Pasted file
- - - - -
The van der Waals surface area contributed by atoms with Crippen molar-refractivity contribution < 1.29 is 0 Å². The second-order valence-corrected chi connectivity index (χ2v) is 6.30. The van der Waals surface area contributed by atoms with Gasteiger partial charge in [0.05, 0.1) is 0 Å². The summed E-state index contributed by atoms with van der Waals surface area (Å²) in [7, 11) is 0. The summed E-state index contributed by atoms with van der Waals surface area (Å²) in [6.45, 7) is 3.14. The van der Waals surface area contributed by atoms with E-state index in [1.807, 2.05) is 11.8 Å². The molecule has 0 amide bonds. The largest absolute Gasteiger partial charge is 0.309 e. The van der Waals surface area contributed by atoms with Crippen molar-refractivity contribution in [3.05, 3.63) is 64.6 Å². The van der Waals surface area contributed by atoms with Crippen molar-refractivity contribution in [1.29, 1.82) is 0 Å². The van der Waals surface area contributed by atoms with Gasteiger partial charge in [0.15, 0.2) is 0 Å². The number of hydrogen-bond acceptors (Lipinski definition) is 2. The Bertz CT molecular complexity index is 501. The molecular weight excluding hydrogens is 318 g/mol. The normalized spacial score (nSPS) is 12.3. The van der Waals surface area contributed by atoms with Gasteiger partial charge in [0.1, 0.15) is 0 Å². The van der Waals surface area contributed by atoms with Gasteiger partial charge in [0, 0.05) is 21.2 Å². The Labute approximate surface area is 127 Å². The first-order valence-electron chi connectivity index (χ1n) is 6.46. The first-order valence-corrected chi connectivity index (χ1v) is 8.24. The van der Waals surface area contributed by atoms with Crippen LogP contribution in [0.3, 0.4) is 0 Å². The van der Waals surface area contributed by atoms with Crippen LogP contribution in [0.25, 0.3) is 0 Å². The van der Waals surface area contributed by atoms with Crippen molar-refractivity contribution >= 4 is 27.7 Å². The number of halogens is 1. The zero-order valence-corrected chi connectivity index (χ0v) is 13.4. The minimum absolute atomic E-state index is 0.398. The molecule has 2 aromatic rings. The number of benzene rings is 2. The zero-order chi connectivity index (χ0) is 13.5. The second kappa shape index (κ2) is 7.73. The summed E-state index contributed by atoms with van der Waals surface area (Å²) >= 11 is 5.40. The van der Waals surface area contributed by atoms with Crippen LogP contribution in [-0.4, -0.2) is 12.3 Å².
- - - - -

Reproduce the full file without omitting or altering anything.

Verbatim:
The van der Waals surface area contributed by atoms with Crippen molar-refractivity contribution < 1.29 is 0 Å². The second-order valence-corrected chi connectivity index (χ2v) is 6.30. The van der Waals surface area contributed by atoms with Gasteiger partial charge in [0.05, 0.1) is 0 Å². The summed E-state index contributed by atoms with van der Waals surface area (Å²) in [7, 11) is 0. The summed E-state index contributed by atoms with van der Waals surface area (Å²) in [6.45, 7) is 3.14. The van der Waals surface area contributed by atoms with E-state index in [1.807, 2.05) is 11.8 Å². The molecule has 0 amide bonds. The largest absolute Gasteiger partial charge is 0.309 e. The van der Waals surface area contributed by atoms with Crippen molar-refractivity contribution in [3.05, 3.63) is 64.6 Å². The van der Waals surface area contributed by atoms with Crippen molar-refractivity contribution in [1.29, 1.82) is 0 Å². The van der Waals surface area contributed by atoms with Gasteiger partial charge in [0.15, 0.2) is 0 Å². The number of hydrogen-bond acceptors (Lipinski definition) is 2. The Bertz CT molecular complexity index is 501. The molecular weight excluding hydrogens is 318 g/mol. The normalized spacial score (nSPS) is 12.3. The van der Waals surface area contributed by atoms with Gasteiger partial charge in [0.1, 0.15) is 0 Å². The van der Waals surface area contributed by atoms with Gasteiger partial charge in [0, 0.05) is 21.2 Å². The Labute approximate surface area is 127 Å². The first-order valence-electron chi connectivity index (χ1n) is 6.46. The first-order valence-corrected chi connectivity index (χ1v) is 8.24. The van der Waals surface area contributed by atoms with Crippen LogP contribution in [0.3, 0.4) is 0 Å². The van der Waals surface area contributed by atoms with Crippen LogP contribution in [0.25, 0.3) is 0 Å². The van der Waals surface area contributed by atoms with Crippen molar-refractivity contribution >= 4 is 27.7 Å². The number of halogens is 1. The zero-order valence-corrected chi connectivity index (χ0v) is 13.4. The minimum absolute atomic E-state index is 0.398. The molecule has 2 aromatic rings. The number of benzene rings is 2. The zero-order chi connectivity index (χ0) is 13.5. The second kappa shape index (κ2) is 7.73. The summed E-state index contributed by atoms with van der Waals surface area (Å²) >= 11 is 5.40. The van der Waals surface area contributed by atoms with Crippen LogP contribution in [-0.4, -0.2) is 12.3 Å².